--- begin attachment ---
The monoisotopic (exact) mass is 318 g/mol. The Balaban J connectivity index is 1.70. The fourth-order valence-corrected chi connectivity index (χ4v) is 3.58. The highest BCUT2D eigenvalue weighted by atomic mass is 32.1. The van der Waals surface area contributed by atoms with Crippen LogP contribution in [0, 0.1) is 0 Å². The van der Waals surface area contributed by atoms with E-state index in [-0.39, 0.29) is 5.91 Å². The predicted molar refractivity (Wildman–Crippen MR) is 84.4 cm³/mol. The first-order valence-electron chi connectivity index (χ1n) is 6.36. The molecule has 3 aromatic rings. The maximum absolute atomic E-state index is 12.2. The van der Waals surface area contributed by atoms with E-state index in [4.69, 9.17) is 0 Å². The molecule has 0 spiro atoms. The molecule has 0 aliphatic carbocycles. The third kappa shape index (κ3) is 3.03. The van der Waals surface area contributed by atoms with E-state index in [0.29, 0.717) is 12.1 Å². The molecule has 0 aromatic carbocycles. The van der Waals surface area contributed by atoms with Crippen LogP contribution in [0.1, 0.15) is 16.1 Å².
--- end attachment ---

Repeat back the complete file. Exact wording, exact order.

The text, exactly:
The monoisotopic (exact) mass is 318 g/mol. The Balaban J connectivity index is 1.70. The fourth-order valence-corrected chi connectivity index (χ4v) is 3.58. The highest BCUT2D eigenvalue weighted by atomic mass is 32.1. The van der Waals surface area contributed by atoms with Crippen LogP contribution in [0, 0.1) is 0 Å². The van der Waals surface area contributed by atoms with E-state index in [-0.39, 0.29) is 5.91 Å². The predicted molar refractivity (Wildman–Crippen MR) is 84.4 cm³/mol. The first-order valence-electron chi connectivity index (χ1n) is 6.36. The molecule has 3 aromatic rings. The maximum absolute atomic E-state index is 12.2. The van der Waals surface area contributed by atoms with E-state index in [4.69, 9.17) is 0 Å². The molecule has 0 spiro atoms. The molecule has 0 aliphatic carbocycles. The third kappa shape index (κ3) is 3.03. The van der Waals surface area contributed by atoms with E-state index in [0.29, 0.717) is 12.1 Å². The molecule has 0 aromatic carbocycles. The van der Waals surface area contributed by atoms with Crippen LogP contribution in [0.1, 0.15) is 16.1 Å².